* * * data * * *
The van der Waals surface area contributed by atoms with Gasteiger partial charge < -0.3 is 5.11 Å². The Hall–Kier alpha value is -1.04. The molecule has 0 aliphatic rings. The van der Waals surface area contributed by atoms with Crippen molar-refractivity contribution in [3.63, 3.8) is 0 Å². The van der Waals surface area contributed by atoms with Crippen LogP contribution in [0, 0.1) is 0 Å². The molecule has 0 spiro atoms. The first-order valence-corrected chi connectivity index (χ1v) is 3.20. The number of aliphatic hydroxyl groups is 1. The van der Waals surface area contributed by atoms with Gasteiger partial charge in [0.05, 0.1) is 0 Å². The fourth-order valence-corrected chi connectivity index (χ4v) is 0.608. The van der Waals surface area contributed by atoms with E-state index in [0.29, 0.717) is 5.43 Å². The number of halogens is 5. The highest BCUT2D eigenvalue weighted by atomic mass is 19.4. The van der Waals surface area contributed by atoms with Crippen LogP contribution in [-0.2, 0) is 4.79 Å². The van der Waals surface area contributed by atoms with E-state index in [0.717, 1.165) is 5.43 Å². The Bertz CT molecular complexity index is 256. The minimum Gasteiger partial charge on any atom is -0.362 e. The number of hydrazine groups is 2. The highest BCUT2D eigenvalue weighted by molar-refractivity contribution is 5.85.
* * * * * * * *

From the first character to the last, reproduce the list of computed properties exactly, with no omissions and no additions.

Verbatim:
The van der Waals surface area contributed by atoms with Gasteiger partial charge < -0.3 is 5.11 Å². The Hall–Kier alpha value is -1.04. The molecule has 0 aliphatic rings. The van der Waals surface area contributed by atoms with Crippen molar-refractivity contribution in [3.63, 3.8) is 0 Å². The van der Waals surface area contributed by atoms with Crippen LogP contribution in [0, 0.1) is 0 Å². The molecule has 0 spiro atoms. The first-order valence-corrected chi connectivity index (χ1v) is 3.20. The number of aliphatic hydroxyl groups is 1. The van der Waals surface area contributed by atoms with Gasteiger partial charge in [0.05, 0.1) is 0 Å². The fourth-order valence-corrected chi connectivity index (χ4v) is 0.608. The van der Waals surface area contributed by atoms with E-state index in [0.29, 0.717) is 5.43 Å². The number of halogens is 5. The highest BCUT2D eigenvalue weighted by atomic mass is 19.4. The van der Waals surface area contributed by atoms with Crippen LogP contribution in [-0.2, 0) is 4.79 Å². The van der Waals surface area contributed by atoms with E-state index in [0.717, 1.165) is 5.43 Å². The Bertz CT molecular complexity index is 256. The minimum Gasteiger partial charge on any atom is -0.362 e. The number of hydrazine groups is 2. The highest BCUT2D eigenvalue weighted by molar-refractivity contribution is 5.85.